The government's announcement today that they will build a new remand centre in Surrey is a step in the right direction, but more needs to be done to deal with chronic overcrowding in jail facilities, says the B.C. Government and Service Employees' Union (BCGEU), which represents correction officers and sheriffs in the province.
"I welcome this announcement but remind the government again that we continue to be faced with chronic overcrowding, increased gang activity, and mounting health and safety concerns in our jails," said Dean Purdy, chairperson of the Corrections and Sheriffs Services Component of the BCGEU.
"We need this facility in the Lower Mainland, but equally as important is a new facility in the Interior," said Purdy, who works as a correctional supervisor at the Vancouver Island Regional Correctional Centre in Victoria.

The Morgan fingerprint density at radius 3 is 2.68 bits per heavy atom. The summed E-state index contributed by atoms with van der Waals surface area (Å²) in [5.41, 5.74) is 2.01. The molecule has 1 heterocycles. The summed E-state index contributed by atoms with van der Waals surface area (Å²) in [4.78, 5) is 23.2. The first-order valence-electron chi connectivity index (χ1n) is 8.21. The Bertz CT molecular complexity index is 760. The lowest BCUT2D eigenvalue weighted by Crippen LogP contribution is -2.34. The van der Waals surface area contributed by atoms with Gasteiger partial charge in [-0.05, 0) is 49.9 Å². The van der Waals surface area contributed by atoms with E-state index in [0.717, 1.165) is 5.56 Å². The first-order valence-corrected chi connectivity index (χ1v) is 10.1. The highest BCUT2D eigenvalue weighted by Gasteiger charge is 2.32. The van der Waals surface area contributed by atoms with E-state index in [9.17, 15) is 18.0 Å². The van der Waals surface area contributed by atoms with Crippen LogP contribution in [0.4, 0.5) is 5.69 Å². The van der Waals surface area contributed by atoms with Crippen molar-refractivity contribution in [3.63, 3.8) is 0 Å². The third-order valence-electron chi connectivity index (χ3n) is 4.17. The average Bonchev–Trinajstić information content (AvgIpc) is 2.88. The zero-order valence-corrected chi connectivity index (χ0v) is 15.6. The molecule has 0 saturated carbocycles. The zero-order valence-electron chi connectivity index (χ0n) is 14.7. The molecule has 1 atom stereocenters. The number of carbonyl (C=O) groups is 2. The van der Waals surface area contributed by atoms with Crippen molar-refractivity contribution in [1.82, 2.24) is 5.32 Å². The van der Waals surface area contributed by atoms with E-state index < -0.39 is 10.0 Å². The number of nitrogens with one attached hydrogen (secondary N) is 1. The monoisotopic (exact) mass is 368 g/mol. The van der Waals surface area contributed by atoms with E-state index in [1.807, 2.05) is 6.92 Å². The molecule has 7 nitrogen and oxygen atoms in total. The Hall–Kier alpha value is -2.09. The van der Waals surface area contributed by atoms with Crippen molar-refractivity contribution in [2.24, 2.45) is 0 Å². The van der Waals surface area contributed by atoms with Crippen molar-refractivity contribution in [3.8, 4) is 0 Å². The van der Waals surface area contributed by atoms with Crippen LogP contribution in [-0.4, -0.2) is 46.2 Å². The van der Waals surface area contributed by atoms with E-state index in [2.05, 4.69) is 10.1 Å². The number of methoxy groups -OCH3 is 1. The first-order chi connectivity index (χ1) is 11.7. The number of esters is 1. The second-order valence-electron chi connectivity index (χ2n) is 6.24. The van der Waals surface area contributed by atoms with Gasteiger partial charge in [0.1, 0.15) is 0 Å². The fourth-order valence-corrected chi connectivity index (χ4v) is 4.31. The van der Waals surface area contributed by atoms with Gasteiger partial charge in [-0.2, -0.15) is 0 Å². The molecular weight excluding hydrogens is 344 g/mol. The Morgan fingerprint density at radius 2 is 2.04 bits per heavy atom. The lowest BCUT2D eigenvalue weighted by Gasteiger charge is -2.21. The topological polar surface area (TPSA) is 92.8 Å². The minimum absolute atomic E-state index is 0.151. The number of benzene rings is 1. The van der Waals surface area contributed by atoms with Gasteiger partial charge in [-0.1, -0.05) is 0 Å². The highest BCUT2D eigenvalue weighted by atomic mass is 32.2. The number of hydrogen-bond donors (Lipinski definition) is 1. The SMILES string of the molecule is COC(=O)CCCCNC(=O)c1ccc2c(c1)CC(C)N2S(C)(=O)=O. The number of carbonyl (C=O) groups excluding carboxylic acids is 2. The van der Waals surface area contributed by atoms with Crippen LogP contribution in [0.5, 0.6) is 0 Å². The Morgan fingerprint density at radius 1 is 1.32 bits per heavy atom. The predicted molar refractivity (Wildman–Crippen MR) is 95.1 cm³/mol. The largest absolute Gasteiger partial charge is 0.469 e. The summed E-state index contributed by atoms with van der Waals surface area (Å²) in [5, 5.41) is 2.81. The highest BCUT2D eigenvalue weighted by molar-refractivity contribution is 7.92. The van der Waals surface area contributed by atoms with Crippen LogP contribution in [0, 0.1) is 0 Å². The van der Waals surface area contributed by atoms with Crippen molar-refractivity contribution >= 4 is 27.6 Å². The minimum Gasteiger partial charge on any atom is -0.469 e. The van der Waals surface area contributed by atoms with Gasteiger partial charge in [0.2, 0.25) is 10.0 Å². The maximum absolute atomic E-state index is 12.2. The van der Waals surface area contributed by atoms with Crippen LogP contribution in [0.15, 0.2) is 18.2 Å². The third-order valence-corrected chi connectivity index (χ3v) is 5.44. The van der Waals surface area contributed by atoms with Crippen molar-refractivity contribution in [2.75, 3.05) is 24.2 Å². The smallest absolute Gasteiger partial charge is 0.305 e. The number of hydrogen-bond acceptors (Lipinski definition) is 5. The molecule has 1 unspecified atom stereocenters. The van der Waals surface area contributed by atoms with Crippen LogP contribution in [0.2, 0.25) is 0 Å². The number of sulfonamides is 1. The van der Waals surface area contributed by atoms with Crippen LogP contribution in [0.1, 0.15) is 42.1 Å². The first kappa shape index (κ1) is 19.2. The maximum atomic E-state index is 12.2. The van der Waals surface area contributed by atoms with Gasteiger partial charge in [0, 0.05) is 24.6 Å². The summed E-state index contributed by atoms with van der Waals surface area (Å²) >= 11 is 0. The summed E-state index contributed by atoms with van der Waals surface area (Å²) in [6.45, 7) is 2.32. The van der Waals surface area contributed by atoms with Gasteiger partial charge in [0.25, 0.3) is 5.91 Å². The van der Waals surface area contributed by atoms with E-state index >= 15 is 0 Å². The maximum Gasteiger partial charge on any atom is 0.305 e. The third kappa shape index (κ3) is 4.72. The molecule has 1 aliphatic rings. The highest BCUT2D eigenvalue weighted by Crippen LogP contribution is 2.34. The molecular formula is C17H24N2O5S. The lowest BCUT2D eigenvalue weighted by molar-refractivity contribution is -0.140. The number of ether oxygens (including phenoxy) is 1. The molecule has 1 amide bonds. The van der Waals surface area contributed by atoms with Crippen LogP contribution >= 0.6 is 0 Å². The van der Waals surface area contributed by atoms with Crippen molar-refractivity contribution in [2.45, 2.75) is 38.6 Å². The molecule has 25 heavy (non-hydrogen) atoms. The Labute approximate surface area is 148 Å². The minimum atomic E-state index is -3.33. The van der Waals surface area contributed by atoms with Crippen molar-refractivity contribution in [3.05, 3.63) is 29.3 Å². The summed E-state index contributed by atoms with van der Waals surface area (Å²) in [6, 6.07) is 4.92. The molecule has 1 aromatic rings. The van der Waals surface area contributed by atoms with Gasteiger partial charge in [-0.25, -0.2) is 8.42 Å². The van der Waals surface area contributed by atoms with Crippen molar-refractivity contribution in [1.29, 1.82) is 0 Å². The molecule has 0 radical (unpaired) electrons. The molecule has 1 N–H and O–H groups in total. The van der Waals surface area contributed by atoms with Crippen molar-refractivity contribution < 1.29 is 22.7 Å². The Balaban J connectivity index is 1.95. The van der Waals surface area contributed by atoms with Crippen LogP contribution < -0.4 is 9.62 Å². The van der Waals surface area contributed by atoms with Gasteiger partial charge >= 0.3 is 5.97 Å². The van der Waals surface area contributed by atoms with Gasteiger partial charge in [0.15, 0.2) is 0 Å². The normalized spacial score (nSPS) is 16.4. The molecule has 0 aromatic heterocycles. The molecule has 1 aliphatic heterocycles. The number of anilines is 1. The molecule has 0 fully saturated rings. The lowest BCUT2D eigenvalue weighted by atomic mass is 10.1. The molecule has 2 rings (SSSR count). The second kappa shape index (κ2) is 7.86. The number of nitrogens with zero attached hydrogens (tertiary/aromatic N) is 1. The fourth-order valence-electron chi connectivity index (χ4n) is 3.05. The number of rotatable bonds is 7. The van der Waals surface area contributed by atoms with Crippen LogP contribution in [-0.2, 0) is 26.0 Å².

"While details are still to come on the new Surrey facility, we are hopeful it will help solve many of the problems with overcrowding we are facing in the Lower Mainland," said Purdy. "The nine existing jails are currently running at close to 200 per cent over capacity."
Purdy says the root cause of the overcrowding crisis rests with decisions made by Victoria in 2002 and 2003, when a number of jail facilities were closed and 550 corrections officers were laid off. Inmate-to-staff ratios are now as high as 60 to one.
Health and safety concerns were highlighted in a recent survey of front-line staff by SFU professor, Dr. Neil Boyd. In it, seven out of 10 corrections officers admit they don't feel safe performing their duties.
Corrections staff file 50 per cent more WCB claims for on-the-job injuries caused by acts of force or violence than police officers, according to Purdy.
"Overcrowding leads to an increased risk of violence and an increase in staff assaults, which our members have to deal with on a daily basis," said Purdy.
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